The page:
Effects of in vivo COX inhibition on differential production of •NO in macrophages from T. cruzi-infected mice

•NO production was measured to determine whether in vivo treatment of infected C57BL/6 and BALB/c mice with NSAIDs could alter the differential production of •NO by C57BL/6 (M-1) and BALB/c (M-2) macrophages during T. cruzi infection. C57BL/6 (M-1) macrophages are far more sensitive to the stimulus of IFN-γ-plus lipopolysaccharide for the production of NO than are BALB/c (M-2) cells, a feature that might also account for resistance in T. cruzi infected mice (Santos et al., 2006)

It was observed that macrophages from BALB/c responded poorly to infection with T. cruzi with regard to spontaneous production of •NO compared with macrophages from C57BL/6 (Fig. 3). In C57BL/6 mice on the 12th day of infection, aspirin treatment caused a decrease in •NO production by M-1 macrophages, while celecoxib treatment increased NO production in these cells (Fig. 3a, P<0.05). Indomethacin treatment had no effect on NO production in M-1 (Fig. 3a, P>0.05), when compared with the production of NO in M-1 from infected and untreated mice. In parallel, we found that all NSAID treatments studied increased NO production in M-2 macrophages when compared with untreated infected mice (Fig. 3b, P<0.05).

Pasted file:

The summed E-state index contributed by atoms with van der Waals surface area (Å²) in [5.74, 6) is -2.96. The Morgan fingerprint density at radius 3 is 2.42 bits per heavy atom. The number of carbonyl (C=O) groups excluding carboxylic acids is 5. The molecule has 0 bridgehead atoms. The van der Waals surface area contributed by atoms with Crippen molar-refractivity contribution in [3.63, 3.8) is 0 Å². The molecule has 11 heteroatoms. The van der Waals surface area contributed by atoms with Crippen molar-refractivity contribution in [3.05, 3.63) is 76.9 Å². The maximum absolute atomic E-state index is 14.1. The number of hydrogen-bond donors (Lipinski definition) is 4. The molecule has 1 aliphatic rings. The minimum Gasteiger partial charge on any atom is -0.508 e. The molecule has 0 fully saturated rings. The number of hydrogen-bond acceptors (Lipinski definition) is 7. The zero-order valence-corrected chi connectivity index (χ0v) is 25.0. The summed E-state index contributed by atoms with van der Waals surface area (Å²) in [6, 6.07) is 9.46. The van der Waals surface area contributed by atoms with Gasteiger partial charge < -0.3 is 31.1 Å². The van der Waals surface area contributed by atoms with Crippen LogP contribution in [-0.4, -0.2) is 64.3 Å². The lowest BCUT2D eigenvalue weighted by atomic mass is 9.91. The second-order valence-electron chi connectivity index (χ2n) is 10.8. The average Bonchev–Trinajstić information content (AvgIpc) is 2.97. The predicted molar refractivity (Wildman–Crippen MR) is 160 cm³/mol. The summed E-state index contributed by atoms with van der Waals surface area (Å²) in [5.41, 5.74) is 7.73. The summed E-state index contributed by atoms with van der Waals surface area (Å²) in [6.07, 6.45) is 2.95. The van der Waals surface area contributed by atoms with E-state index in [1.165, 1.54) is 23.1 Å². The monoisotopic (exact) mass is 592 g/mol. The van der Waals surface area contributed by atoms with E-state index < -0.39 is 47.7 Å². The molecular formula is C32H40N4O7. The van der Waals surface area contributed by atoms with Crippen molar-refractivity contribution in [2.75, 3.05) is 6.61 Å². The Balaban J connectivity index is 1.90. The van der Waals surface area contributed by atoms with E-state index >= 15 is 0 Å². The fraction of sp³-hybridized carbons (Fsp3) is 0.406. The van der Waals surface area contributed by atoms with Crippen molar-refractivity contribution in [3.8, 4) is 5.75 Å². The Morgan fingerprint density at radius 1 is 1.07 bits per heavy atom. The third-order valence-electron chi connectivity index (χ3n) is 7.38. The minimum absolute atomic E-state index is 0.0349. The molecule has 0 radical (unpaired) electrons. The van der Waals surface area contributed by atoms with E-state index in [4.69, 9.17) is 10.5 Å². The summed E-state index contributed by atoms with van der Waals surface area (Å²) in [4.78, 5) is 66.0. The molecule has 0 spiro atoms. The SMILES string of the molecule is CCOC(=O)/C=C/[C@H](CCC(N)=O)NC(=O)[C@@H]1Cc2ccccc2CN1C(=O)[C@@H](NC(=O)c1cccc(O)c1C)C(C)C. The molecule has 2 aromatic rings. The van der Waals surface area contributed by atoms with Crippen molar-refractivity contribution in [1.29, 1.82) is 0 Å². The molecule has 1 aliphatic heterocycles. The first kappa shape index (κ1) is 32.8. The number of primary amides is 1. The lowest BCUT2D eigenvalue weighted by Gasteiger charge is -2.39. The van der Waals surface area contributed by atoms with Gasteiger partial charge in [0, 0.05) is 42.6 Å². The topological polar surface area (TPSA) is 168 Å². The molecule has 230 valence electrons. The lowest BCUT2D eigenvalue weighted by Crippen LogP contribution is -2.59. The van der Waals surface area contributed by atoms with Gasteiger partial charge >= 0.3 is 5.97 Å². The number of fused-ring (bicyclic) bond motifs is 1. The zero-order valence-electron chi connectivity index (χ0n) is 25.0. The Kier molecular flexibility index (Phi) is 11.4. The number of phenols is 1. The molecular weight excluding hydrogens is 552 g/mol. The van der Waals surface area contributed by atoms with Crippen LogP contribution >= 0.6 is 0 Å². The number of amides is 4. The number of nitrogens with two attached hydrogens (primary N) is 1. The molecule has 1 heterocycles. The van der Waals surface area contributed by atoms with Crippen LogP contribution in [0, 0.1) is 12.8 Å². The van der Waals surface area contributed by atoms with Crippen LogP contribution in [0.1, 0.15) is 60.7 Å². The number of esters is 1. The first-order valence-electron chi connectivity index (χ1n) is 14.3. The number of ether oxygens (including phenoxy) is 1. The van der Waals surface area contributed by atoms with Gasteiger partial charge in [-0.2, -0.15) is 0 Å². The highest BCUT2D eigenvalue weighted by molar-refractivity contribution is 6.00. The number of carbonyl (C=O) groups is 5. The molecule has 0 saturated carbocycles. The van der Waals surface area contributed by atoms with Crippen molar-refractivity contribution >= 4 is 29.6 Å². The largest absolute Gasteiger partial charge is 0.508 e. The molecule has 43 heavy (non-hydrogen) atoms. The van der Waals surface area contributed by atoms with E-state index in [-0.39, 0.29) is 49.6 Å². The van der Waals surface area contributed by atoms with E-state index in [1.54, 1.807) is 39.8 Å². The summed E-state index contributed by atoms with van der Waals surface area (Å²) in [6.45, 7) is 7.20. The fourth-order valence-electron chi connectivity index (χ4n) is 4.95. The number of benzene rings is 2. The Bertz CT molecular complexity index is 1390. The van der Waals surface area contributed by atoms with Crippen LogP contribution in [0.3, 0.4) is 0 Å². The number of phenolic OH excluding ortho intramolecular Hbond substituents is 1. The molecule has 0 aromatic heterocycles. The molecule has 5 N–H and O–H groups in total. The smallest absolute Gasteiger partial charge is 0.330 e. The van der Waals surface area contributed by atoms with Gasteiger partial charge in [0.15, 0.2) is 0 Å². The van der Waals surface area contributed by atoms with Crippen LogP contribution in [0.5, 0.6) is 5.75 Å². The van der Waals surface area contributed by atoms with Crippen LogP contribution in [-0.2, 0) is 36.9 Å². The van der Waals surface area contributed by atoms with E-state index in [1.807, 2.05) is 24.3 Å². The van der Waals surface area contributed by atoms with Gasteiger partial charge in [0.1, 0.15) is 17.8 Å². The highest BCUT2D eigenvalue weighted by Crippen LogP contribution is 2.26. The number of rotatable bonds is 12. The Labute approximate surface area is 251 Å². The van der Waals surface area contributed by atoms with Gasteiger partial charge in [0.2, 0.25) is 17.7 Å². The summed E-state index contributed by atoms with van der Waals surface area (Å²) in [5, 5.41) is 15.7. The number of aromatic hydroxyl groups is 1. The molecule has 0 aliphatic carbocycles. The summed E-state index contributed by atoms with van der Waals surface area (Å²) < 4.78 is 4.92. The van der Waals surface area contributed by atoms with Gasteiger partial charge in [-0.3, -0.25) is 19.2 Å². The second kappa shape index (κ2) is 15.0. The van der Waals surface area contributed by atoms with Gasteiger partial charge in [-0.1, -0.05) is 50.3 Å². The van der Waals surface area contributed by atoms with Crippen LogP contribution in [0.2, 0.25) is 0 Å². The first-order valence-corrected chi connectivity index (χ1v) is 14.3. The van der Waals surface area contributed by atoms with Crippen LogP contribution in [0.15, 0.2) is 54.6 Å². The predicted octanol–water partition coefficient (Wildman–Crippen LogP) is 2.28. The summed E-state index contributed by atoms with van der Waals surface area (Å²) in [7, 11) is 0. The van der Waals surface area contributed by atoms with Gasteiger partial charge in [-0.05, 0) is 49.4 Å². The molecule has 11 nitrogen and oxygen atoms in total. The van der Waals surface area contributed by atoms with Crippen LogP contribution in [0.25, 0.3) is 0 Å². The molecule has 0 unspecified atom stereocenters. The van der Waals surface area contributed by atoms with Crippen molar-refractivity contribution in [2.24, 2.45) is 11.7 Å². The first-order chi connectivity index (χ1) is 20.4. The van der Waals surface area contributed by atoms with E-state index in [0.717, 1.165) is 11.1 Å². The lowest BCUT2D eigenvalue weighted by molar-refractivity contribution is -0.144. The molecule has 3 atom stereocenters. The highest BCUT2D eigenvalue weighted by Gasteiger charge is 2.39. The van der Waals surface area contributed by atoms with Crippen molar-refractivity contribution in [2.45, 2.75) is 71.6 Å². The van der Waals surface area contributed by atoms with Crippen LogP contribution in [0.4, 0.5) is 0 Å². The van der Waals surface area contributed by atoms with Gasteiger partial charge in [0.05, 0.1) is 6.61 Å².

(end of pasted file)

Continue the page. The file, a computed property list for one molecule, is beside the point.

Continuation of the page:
Figure 3

NO2 accumulation in cultures of macrophages from Trypanosoma cruzi infected-mice (Day 12 after infection). Macrophage monolayers (2 × 105 cells 200 µL−1) from C57BL/6 (M-1) and BALB/c (M-2), mice were incubated at 37°C in 5% CO2 in the presence or absence of indomethacin (1.2 mg kg−1), aspirin (50 mg kg−1) or celecoxib (C) (50 mg kg−1) during 12 days. After 24 h the spontaneous accumulated NO2 was determined in the supernatant by the Griess reaction (see ‘Material and methods’). Results are expressed as the mean ± SD from 10 animals per group, and are representative of three independent experiments. *Significantly different (P<0.05) when compared with noninfected group. **Significantly different (P<0.05) when compared with untreated infected group.